In the past couple of weeks I have been contacted twice about director terms and conditions. The first was from a director who had worked on a number of projects that required out of town travel and no allowances were paid for per diems, accommodation or mileage for the use of a personal vehicle on the job.
The second was from a director disturbed about the rates being offered for a contract directing position, which from the director’s perspective devalued the creative contribution they would make as an experienced director.
As we all know and I’ve said this before, NZ is a deregulated labour market and in the screen industry all negotiations over contracts are done on an individual basis. We are unable to collectively bargain at this time to set rates and terms and conditions, and any guild standard contracts are used on a voluntary basis by production companies (and usually adapted).
Each individual must try to set the terms and conditions under which they will work. In such an environment, the individual is at a distinct disadvantage.
On the DEGNZ website, we have a guide to pay rates for directors and editors. We are revamping one by one our outdated standard contracts, which is a very slow and involved process. We look to have the first new one available in the first quarter of 2017.
The Blue Book, which is a guide to terms and conditions set by the NZ Film & Video Technicians Guild, is the defacto standard for screenworker contracts in New Zealand.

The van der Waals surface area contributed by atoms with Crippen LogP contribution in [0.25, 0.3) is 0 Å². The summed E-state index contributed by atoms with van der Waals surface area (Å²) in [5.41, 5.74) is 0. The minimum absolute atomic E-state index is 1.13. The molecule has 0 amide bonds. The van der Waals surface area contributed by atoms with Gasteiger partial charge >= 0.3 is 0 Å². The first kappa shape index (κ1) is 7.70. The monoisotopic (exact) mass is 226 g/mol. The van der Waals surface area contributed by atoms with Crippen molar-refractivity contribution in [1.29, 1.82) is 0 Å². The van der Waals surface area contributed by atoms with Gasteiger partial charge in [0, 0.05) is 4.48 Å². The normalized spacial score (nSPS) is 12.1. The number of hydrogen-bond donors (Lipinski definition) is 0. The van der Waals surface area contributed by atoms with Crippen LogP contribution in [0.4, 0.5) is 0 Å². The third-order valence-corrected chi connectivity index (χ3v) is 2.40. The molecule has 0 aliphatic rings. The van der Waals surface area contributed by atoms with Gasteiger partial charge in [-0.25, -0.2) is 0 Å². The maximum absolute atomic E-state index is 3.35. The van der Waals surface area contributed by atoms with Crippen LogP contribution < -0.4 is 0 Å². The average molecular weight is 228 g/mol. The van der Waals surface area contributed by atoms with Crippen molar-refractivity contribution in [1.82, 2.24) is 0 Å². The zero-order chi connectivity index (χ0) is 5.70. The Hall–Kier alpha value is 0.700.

Funding contracts from the New Zealand Film Commission and NZ On Air expect producers to adhere to the guidelines in the Blue Book.
Te Māngai Paho, the Maori screen funding agency, is the only major screen funding body that does not reference the Blue Book in its contracts. This essentially allows unscrupulous production companies working with TMP funding to avoid what are generally accepted as fair terms and conditions for screenworkers, and has I believe institutionalised what I term the ‘poverty production’ levels of a number of Māori production companies making projects for Māori Television. DEGNZ has specifically requested to TMP that their contracts include a clause requiring producers adhere to Blue Book T & Cs and been turned down.
Essentially contract negotiations fall to you, so here’s what you should do:
Read your contract it before you sign it.
Check the Blue Book here to see what standard terms and conditions are if you don’t know them.
If you don’t understand the contract or are uncertain about it, get a knowledgeable friend, your guild, or your lawyer to read it and discuss it with you.
If there are specific items you want addressed, request amendments, additions or deletions.
If you remain unhappy with the contract terms on offer, decline the work if you can afford to do so. (By accepting, you essentially endorse the conditions.)
John Key resigning is not going to make any difference to NZ labour laws anytime soon.
https://www.degnz.co.nz/wp-content/uploads/2018/02/degnz_logo_home.png00Tuihttps://www.degnz.co.nz/wp-content/uploads/2018/02/degnz_logo_home.pngTui2016-12-06 11:50:442018-02-21 21:10:18It's Up To You (Unfortunately)